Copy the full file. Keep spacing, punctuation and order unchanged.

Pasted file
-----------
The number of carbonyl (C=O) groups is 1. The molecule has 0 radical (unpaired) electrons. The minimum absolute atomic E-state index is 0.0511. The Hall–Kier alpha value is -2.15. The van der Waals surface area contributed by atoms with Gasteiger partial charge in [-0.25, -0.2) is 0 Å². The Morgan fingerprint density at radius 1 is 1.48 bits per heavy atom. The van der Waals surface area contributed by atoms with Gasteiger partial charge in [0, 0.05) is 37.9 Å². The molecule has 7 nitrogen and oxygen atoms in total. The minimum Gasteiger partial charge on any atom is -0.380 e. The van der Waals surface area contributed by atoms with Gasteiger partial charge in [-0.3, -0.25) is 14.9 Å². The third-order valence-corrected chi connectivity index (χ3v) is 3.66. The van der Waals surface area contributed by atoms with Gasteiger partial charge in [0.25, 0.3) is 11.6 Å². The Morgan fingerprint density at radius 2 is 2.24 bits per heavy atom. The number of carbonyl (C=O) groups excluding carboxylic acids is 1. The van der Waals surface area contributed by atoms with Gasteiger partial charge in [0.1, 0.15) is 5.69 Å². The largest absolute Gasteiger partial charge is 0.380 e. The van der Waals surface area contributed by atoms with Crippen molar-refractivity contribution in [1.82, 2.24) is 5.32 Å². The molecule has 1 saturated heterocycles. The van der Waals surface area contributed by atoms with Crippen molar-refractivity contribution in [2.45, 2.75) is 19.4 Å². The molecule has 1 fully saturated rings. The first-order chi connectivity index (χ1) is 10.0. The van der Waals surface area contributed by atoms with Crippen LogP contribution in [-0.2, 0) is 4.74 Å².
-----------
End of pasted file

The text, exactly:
The number of carbonyl (C=O) groups is 1. The molecule has 0 radical (unpaired) electrons. The minimum absolute atomic E-state index is 0.0511. The Hall–Kier alpha value is -2.15. The van der Waals surface area contributed by atoms with Gasteiger partial charge in [-0.25, -0.2) is 0 Å². The Morgan fingerprint density at radius 1 is 1.48 bits per heavy atom. The van der Waals surface area contributed by atoms with Gasteiger partial charge in [0, 0.05) is 37.9 Å². The molecule has 7 nitrogen and oxygen atoms in total. The minimum Gasteiger partial charge on any atom is -0.380 e. The van der Waals surface area contributed by atoms with Gasteiger partial charge in [-0.3, -0.25) is 14.9 Å². The third-order valence-corrected chi connectivity index (χ3v) is 3.66. The van der Waals surface area contributed by atoms with Gasteiger partial charge in [0.25, 0.3) is 11.6 Å². The Morgan fingerprint density at radius 2 is 2.24 bits per heavy atom. The number of carbonyl (C=O) groups excluding carboxylic acids is 1. The van der Waals surface area contributed by atoms with Gasteiger partial charge in [0.1, 0.15) is 5.69 Å². The largest absolute Gasteiger partial charge is 0.380 e. The van der Waals surface area contributed by atoms with Crippen molar-refractivity contribution in [1.82, 2.24) is 5.32 Å². The molecule has 1 saturated heterocycles. The van der Waals surface area contributed by atoms with Crippen molar-refractivity contribution in [2.45, 2.75) is 19.4 Å². The molecule has 1 fully saturated rings. The first-order chi connectivity index (χ1) is 10.0. The van der Waals surface area contributed by atoms with Crippen LogP contribution in [-0.2, 0) is 4.74 Å².